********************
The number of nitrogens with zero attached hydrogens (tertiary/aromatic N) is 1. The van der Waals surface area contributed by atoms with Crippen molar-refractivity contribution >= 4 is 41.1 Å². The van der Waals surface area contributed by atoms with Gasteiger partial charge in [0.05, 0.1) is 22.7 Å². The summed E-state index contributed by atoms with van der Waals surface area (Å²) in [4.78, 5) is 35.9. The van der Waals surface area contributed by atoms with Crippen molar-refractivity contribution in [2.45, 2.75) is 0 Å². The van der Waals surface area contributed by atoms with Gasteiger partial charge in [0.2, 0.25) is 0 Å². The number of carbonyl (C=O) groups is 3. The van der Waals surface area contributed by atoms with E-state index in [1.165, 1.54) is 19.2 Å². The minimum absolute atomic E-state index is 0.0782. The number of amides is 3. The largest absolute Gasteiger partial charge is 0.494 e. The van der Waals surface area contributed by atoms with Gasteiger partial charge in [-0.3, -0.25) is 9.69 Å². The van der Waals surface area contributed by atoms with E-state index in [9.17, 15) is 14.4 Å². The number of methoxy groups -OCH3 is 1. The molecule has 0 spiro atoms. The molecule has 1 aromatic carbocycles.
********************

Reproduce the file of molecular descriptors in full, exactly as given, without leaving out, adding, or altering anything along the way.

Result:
The number of nitrogens with zero attached hydrogens (tertiary/aromatic N) is 1. The van der Waals surface area contributed by atoms with Crippen molar-refractivity contribution >= 4 is 41.1 Å². The van der Waals surface area contributed by atoms with Gasteiger partial charge in [0.05, 0.1) is 22.7 Å². The summed E-state index contributed by atoms with van der Waals surface area (Å²) in [4.78, 5) is 35.9. The van der Waals surface area contributed by atoms with Crippen molar-refractivity contribution in [2.45, 2.75) is 0 Å². The van der Waals surface area contributed by atoms with Gasteiger partial charge in [0.2, 0.25) is 0 Å². The number of carbonyl (C=O) groups is 3. The van der Waals surface area contributed by atoms with E-state index in [1.165, 1.54) is 19.2 Å². The minimum absolute atomic E-state index is 0.0782. The number of amides is 3. The largest absolute Gasteiger partial charge is 0.494 e. The van der Waals surface area contributed by atoms with Gasteiger partial charge in [-0.3, -0.25) is 9.69 Å². The van der Waals surface area contributed by atoms with E-state index in [9.17, 15) is 14.4 Å². The number of methoxy groups -OCH3 is 1. The molecule has 0 spiro atoms. The molecule has 1 aromatic carbocycles.